This type of fortificatory tower is, sort of, the "discount" version. They were built along the city walls, appearing as solid stone towers towards the outward side. In fact they are just half cylinders. The inner side towards the city is hollow. This structure saved costs, time and labour.
The inside was then filled with a timberframe structure to provide rooms for the guards and their armour. Nowadays these towers are used as residential houses.
The so-called Hall of Homage (Huldigungssaal) in the town hall was used for the meetings of the town council. Its interior was set up in 1505-1520 and mixes late gothic and renaissance style. It is an unique example of early 16th century painting.
All walls and the ceiling are covered with paintings on wood panels. The ceiling shows the life of virgin Mary, the wall panels Sibyls, the ancient prophetesses, medieval emperors, and contemporary people in the dress of rich citizens, maybe portraits of the donators, the mayor and members of the council? The alcove at the back side contains a little chapel dedicated to the Holy Trinity.
This precious work of art is extremely delicate. After being closed to visitors entirely for a while, it can now be enjoyed again, but only through a glass window. The whole hall has been turned into a protected and air-conditioned clima chamber. The original can only be seen from the "visitor platform", which is in fact a small glass tunnel an adult person cannot even stand upright in. Of course one would like to go in and see the original closely, but on the other hand this is the only way to preserve it for future generations.
In the first room of the exhibition an accurate, though smaller reproduction of the hall has been erected. This model can be entered. In here, a multimedia presentation is shown that allows enjoying the details of the paintings and provides background explanations. The presentation is available in a German and an English version. Depending on the needs of the present visitors the lady at the cash desk will start one of them.
When I visited for the second time in 2013, to my surprise they allowed taking photos which had been strictly forbidden previously. But PLEASE turn your flash off as this precious art work is extremely sensitive to strong light.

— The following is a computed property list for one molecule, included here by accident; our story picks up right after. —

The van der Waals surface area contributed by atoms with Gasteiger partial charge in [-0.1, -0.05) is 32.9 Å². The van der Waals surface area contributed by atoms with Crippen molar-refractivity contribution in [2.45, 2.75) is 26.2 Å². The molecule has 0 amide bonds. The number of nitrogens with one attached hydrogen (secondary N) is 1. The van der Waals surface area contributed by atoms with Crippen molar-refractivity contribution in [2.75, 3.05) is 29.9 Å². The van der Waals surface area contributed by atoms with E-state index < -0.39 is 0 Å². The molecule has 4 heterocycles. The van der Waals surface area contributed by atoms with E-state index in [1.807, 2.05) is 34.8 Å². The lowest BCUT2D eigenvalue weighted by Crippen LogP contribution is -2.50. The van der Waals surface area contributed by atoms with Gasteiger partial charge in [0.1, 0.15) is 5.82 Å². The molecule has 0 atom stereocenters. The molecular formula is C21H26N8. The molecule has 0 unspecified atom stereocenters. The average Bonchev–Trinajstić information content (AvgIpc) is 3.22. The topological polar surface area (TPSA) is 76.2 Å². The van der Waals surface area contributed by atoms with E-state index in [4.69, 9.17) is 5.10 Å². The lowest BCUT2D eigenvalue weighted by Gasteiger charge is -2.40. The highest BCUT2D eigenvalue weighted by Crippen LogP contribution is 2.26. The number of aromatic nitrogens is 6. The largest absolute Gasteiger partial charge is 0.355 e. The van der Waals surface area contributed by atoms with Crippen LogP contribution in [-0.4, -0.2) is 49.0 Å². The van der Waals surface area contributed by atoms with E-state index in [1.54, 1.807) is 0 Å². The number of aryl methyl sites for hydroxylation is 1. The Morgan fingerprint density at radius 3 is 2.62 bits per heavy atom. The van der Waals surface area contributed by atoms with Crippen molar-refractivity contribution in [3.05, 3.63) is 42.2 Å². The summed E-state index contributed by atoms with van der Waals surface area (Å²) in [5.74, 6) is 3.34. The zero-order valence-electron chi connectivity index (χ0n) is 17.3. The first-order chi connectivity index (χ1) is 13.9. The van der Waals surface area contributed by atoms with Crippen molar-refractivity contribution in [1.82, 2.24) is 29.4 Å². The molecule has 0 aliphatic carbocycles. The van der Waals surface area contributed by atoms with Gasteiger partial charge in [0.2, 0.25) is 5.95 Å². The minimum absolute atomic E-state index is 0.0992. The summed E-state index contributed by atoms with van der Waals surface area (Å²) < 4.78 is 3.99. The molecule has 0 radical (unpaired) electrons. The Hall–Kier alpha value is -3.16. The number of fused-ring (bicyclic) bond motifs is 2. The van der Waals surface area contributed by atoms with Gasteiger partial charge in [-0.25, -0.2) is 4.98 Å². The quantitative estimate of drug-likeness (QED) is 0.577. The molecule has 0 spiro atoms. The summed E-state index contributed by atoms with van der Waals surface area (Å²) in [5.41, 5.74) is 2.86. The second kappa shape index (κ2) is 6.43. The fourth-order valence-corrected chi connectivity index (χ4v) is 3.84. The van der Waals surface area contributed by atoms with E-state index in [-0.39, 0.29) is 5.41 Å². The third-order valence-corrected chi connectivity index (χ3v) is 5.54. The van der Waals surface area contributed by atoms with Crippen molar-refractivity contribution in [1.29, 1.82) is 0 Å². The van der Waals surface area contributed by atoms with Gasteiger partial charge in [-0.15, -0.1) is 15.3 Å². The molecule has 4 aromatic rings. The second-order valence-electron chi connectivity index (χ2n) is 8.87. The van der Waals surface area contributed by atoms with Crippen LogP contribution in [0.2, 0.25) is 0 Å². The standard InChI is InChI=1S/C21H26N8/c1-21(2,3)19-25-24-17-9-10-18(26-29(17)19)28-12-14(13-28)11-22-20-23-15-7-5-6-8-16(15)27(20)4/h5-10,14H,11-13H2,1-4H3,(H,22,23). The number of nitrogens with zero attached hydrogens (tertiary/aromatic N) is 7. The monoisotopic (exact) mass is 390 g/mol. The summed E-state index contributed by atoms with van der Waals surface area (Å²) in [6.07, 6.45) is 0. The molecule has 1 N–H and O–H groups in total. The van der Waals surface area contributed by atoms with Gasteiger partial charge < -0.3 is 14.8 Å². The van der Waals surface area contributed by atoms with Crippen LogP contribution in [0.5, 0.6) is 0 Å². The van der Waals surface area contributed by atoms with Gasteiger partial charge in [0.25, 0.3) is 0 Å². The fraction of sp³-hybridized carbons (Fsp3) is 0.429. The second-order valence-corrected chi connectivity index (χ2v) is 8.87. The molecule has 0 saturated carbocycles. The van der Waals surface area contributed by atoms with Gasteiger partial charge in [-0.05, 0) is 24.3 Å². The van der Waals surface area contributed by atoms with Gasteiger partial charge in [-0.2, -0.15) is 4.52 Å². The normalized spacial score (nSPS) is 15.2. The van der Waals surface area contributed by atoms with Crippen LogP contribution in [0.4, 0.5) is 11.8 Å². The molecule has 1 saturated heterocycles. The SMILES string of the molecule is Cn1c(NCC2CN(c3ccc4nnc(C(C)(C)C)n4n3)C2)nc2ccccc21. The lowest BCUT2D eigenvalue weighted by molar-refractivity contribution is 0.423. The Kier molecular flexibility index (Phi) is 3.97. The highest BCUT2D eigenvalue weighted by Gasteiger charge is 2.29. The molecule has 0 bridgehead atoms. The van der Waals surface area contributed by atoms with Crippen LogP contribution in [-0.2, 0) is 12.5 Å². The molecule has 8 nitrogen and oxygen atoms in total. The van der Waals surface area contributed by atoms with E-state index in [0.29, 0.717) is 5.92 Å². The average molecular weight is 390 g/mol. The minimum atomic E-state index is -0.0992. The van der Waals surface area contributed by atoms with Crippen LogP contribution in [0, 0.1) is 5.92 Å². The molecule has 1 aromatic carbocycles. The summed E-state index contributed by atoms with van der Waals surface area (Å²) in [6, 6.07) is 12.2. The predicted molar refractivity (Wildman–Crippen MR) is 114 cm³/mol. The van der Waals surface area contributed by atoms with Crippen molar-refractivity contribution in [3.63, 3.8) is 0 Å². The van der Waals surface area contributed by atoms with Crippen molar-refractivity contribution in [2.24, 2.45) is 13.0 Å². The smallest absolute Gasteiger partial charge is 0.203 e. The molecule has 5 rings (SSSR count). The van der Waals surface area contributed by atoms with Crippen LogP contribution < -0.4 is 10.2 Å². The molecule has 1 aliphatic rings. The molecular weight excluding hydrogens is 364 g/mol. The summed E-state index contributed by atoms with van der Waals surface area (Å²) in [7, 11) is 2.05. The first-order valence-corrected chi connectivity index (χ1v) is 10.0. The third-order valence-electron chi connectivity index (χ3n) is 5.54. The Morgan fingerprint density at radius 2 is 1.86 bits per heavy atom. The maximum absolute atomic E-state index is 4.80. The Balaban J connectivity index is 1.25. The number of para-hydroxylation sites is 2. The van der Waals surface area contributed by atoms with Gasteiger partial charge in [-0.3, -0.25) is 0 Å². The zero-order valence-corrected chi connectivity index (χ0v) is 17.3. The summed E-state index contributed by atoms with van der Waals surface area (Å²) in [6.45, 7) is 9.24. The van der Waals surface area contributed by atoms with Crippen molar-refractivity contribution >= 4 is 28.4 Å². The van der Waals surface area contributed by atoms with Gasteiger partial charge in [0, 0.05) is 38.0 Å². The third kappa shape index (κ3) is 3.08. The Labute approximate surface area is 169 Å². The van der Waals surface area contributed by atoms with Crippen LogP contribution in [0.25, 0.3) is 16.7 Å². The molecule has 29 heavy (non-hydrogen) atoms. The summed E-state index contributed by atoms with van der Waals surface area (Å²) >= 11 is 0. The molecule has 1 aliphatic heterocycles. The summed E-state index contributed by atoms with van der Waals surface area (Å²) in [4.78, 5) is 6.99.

More, including a photo and a virtual tour, on www.goslar.de - click "sights", then click "Town hall and hall of homage" in the upcoming list.
March 15 to November 2 and November 26 - December 31
Mon - Fri 11:00-15:00, Sat, Sun, holidays 10:00-16:00
Entrance fee: adults 3.50 €, children/Youth 1.50 €
The carillon in market square is one of Goslar's most popular attractions. While the bells play their melodies, a procession of miners from medieval to modern times, led by the knight who first discovered the treasure of Rammelsberg, moves along.
There are 3 parts, so don't think it's over after the second like the majority of spectators (LOL).
Where? On the gable of the slate-tiled house opposite of the old town hall. Come to market square in time and you'll see everyone staring up to the right house.
When? Daily 9.00, 12.00, 15.00, 18.00
The Brusttuch (meaning Tucker which is a sort of neckchief which covers the area round the neck and chest in period gowns usually for daywear) is so called because merchants and traders would sell these garments from stalls infront of this house on marketdays due to the proximity of the house to the market square.
It was built in 1526 and is now a Treff Hotel, part of the Ramada Group. I have not stayed here so haven't listed it in Hotels but in Things to do as it is a beautiful building.
When it was built a woodcarve was employed to carve figures into the timber in the upper section of the building. Apparently one carving shows a Buttermaid scratching her bare bum!
The market church of Cosmas and Damian is distinctive due to it's different spires.
The first mention of a church on this site was in 1151.
I didn't get a chance to go in but it's a fantastic building from the outside.
The first town hall was probably established in the 12th century, but the gothic-style building we know today was established at the end of the 15th century. The most important feature of the town hall is the "Huldigungssaal", the historic council room of the city patricians, richly decorated with biblical paintings.
Goslar has a wealth of historic architecture. It is only possible to name but a few of the best-known examples: The Lohmühle watermill, the half-timbered houses along the "Abzucht", the "Brusttuch" hotel-restaurant, the small Schuhhof square and the central market square, and the Siemenshaus are all worthwhile seeing. The Oldtown is easily walkable and very compact.